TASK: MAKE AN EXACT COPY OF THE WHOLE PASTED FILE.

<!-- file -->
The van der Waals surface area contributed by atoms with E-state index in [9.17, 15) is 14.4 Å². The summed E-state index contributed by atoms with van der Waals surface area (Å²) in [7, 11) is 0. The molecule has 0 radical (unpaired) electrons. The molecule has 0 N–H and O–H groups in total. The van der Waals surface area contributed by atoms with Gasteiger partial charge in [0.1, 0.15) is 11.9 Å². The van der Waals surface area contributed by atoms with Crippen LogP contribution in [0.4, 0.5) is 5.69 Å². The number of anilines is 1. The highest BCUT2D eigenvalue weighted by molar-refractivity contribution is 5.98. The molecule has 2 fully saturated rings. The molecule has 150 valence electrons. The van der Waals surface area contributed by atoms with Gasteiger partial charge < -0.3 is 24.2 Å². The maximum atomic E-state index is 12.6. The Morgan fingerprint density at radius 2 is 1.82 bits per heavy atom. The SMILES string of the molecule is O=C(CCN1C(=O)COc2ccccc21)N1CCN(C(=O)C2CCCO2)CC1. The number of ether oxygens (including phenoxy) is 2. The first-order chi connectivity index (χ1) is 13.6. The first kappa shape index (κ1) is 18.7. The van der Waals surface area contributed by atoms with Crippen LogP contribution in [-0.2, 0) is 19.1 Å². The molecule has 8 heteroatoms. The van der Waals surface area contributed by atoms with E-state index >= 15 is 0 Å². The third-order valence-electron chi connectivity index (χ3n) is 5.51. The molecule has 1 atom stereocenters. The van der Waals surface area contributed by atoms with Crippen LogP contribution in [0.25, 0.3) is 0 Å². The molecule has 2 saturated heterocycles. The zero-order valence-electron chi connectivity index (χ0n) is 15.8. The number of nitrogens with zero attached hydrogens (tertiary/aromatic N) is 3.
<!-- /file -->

The van der Waals surface area contributed by atoms with E-state index in [9.17, 15) is 14.4 Å². The summed E-state index contributed by atoms with van der Waals surface area (Å²) in [7, 11) is 0. The molecule has 0 radical (unpaired) electrons. The molecule has 0 N–H and O–H groups in total. The van der Waals surface area contributed by atoms with Gasteiger partial charge in [0.1, 0.15) is 11.9 Å². The van der Waals surface area contributed by atoms with Crippen LogP contribution in [0.4, 0.5) is 5.69 Å². The number of anilines is 1. The highest BCUT2D eigenvalue weighted by molar-refractivity contribution is 5.98. The molecule has 2 fully saturated rings. The molecule has 150 valence electrons. The van der Waals surface area contributed by atoms with Gasteiger partial charge < -0.3 is 24.2 Å². The maximum atomic E-state index is 12.6. The Morgan fingerprint density at radius 2 is 1.82 bits per heavy atom. The SMILES string of the molecule is O=C(CCN1C(=O)COc2ccccc21)N1CCN(C(=O)C2CCCO2)CC1. The number of ether oxygens (including phenoxy) is 2. The first-order chi connectivity index (χ1) is 13.6. The first kappa shape index (κ1) is 18.7. The van der Waals surface area contributed by atoms with Crippen LogP contribution in [-0.2, 0) is 19.1 Å². The molecule has 8 heteroatoms. The van der Waals surface area contributed by atoms with E-state index >= 15 is 0 Å². The third-order valence-electron chi connectivity index (χ3n) is 5.51. The molecule has 1 atom stereocenters. The van der Waals surface area contributed by atoms with Crippen LogP contribution in [0.25, 0.3) is 0 Å². The molecule has 2 saturated heterocycles. The zero-order valence-electron chi connectivity index (χ0n) is 15.8. The number of nitrogens with zero attached hydrogens (tertiary/aromatic N) is 3.